About twenty years ago, Nancy Guthrie had just about everything: a happy marriage, a beautiful son, a successful career in publishing, good health and good reason to think she could handle whatever life threw at her. When, however, she gave birth to her daughter, tragedy knocked her off her feet and showed her the impotence of self-help for getting back up again. It brought her to the end of herself and made it clear there was no hope for her apart from a power and a benevolence from beyond herself.
Her baby girl, whom her husband David and she had decided ahead of time to name Hope, had club feet, extreme lethargy and an inability to suck, among other problems. Hope had a fatal condition called Zeilweger Syndrome, for which there is no treatment or cure, and from which most babies die within six months. There was nothing, Nancy and David thought, to be hopeful about.
As the weeks passed, the grieving got heavier, the pain got sharper, the work got harder, and Hope got sicker. Then, in her seventh month, little Hope died.
Because genetics made it highly likely any other child of theirs would have the disease, the Guthries decided that David would have a vasectomy, a surgery that put their chances of conceiving a baby again at less than one in two-thousand. But one year after Hope died, the nearly impossible happened, and Nancy was pregnant once more. And prenatal testing confirmed their worst fears: this new child also had Zeilweger syndrome. Nancy could only say, “We often cannot see the hidden purposes of God, but we can determine to be faithful and keep walking toward Him in the darkness.”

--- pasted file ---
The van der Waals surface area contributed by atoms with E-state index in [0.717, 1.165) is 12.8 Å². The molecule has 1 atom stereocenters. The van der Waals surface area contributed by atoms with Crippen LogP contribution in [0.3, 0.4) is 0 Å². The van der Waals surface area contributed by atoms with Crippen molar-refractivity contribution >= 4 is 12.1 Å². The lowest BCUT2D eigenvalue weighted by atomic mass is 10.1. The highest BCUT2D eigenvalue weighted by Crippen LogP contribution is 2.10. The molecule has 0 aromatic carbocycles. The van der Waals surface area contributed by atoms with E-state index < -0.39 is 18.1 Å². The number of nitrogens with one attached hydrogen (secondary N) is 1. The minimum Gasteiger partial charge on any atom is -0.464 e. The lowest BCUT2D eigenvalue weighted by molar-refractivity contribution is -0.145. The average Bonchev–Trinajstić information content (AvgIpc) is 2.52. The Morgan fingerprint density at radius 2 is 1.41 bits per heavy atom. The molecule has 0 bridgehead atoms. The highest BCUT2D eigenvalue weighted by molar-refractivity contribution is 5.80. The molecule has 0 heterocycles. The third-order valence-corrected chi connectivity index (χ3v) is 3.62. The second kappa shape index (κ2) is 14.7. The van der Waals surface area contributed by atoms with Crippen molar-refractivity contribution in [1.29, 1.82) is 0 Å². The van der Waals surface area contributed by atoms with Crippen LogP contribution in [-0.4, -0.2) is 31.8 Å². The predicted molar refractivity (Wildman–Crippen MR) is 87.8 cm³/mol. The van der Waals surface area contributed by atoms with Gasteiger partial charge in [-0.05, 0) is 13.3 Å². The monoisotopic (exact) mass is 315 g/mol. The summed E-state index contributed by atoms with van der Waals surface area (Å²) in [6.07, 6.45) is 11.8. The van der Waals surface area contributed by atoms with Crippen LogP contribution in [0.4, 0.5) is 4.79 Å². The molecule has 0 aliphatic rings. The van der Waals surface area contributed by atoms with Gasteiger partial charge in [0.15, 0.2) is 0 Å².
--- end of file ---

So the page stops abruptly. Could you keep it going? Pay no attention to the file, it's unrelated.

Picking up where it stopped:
When little Gabriel was born, Nancy and David knew what to expect. His first day would be his best.
Gabriel’s last day was his 183rd; and, if it had not been for the Lord’s being a very present help in trouble, and very real pledge of hope, it would have been Nancy’s last day as well.
Nancy says that prior to the question “Why?” is the question “What?” What do I believe about God? What can I hope for, given His loving faithfulness and power, and His promise to work in all things for good? What can I do through Him that I could never do on my own? What possibilities of endurance and triumph at last are mine because of a friendship with Jesus?
Nancy has in her hard life found answers to those tough questions. She says, “I’ve experienced one of the worst things that can happen, and I haven’t found that I am strong and that I can handle it. But I have found out God’s promise is true; His grace is sufficient.” Nancy has found hope…hope in Jesus to see her through anything and to see her to a great life despite everything. Let us live with such hope. Let us pray.